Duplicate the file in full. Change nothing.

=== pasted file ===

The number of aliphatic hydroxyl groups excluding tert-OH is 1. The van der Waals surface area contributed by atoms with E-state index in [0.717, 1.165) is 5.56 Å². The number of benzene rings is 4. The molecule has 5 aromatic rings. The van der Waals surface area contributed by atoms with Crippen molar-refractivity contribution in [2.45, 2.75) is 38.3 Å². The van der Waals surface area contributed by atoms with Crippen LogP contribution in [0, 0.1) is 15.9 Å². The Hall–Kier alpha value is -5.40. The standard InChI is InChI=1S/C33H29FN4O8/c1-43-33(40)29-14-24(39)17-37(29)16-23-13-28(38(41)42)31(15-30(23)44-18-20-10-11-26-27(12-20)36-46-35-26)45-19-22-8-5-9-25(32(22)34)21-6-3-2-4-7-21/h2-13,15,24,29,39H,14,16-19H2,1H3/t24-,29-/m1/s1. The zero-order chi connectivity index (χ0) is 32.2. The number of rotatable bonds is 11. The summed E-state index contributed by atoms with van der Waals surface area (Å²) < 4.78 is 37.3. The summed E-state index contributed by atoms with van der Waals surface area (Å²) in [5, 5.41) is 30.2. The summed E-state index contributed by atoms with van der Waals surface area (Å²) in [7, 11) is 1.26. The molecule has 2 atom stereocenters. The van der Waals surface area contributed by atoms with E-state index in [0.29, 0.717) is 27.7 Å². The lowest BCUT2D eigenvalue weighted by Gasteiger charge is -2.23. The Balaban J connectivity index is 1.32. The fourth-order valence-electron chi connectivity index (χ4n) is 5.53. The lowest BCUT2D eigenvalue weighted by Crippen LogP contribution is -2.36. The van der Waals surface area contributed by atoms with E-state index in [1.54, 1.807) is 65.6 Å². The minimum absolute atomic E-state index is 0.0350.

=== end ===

The number of aliphatic hydroxyl groups excluding tert-OH is 1. The van der Waals surface area contributed by atoms with E-state index in [0.717, 1.165) is 5.56 Å². The number of benzene rings is 4. The molecule has 5 aromatic rings. The van der Waals surface area contributed by atoms with Crippen molar-refractivity contribution in [2.45, 2.75) is 38.3 Å². The van der Waals surface area contributed by atoms with Crippen LogP contribution in [0, 0.1) is 15.9 Å². The Hall–Kier alpha value is -5.40. The standard InChI is InChI=1S/C33H29FN4O8/c1-43-33(40)29-14-24(39)17-37(29)16-23-13-28(38(41)42)31(15-30(23)44-18-20-10-11-26-27(12-20)36-46-35-26)45-19-22-8-5-9-25(32(22)34)21-6-3-2-4-7-21/h2-13,15,24,29,39H,14,16-19H2,1H3/t24-,29-/m1/s1. The zero-order chi connectivity index (χ0) is 32.2. The number of rotatable bonds is 11. The summed E-state index contributed by atoms with van der Waals surface area (Å²) < 4.78 is 37.3. The summed E-state index contributed by atoms with van der Waals surface area (Å²) in [5, 5.41) is 30.2. The summed E-state index contributed by atoms with van der Waals surface area (Å²) in [7, 11) is 1.26. The molecule has 2 atom stereocenters. The van der Waals surface area contributed by atoms with E-state index in [0.29, 0.717) is 27.7 Å². The lowest BCUT2D eigenvalue weighted by Gasteiger charge is -2.23. The Balaban J connectivity index is 1.32. The fourth-order valence-electron chi connectivity index (χ4n) is 5.53. The lowest BCUT2D eigenvalue weighted by Crippen LogP contribution is -2.36. The van der Waals surface area contributed by atoms with E-state index in [1.54, 1.807) is 65.6 Å². The minimum absolute atomic E-state index is 0.0350.